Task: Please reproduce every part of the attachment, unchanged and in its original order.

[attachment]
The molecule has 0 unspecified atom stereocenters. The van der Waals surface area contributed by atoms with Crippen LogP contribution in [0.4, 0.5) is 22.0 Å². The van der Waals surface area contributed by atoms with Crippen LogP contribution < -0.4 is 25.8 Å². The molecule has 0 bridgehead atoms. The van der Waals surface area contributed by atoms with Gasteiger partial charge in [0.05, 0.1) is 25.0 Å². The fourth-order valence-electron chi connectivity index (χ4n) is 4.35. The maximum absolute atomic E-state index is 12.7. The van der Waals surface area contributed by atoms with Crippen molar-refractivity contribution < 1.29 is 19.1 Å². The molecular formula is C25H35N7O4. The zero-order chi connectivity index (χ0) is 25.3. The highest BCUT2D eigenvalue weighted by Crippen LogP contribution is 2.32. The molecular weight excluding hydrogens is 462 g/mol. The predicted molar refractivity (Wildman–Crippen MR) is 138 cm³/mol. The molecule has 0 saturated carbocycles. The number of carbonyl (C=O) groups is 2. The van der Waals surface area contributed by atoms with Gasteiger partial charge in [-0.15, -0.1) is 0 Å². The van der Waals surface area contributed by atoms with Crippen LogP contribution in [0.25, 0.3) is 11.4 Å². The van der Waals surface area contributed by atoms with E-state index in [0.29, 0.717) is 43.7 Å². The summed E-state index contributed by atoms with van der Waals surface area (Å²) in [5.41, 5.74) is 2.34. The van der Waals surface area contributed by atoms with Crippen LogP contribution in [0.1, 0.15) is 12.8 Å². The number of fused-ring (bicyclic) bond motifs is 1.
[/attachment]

The molecule has 0 unspecified atom stereocenters. The van der Waals surface area contributed by atoms with Crippen LogP contribution in [0.4, 0.5) is 22.0 Å². The van der Waals surface area contributed by atoms with Crippen LogP contribution < -0.4 is 25.8 Å². The molecule has 0 bridgehead atoms. The van der Waals surface area contributed by atoms with Gasteiger partial charge in [0.05, 0.1) is 25.0 Å². The fourth-order valence-electron chi connectivity index (χ4n) is 4.35. The maximum absolute atomic E-state index is 12.7. The van der Waals surface area contributed by atoms with Crippen molar-refractivity contribution < 1.29 is 19.1 Å². The molecular formula is C25H35N7O4. The zero-order chi connectivity index (χ0) is 25.3. The highest BCUT2D eigenvalue weighted by Crippen LogP contribution is 2.32. The molecular weight excluding hydrogens is 462 g/mol. The predicted molar refractivity (Wildman–Crippen MR) is 138 cm³/mol. The molecule has 0 saturated carbocycles. The number of carbonyl (C=O) groups is 2. The van der Waals surface area contributed by atoms with Gasteiger partial charge in [-0.15, -0.1) is 0 Å². The van der Waals surface area contributed by atoms with Crippen LogP contribution in [0.25, 0.3) is 11.4 Å². The van der Waals surface area contributed by atoms with E-state index in [0.29, 0.717) is 43.7 Å². The summed E-state index contributed by atoms with van der Waals surface area (Å²) in [5.41, 5.74) is 2.34. The van der Waals surface area contributed by atoms with Crippen LogP contribution in [0.1, 0.15) is 12.8 Å². The number of fused-ring (bicyclic) bond motifs is 1.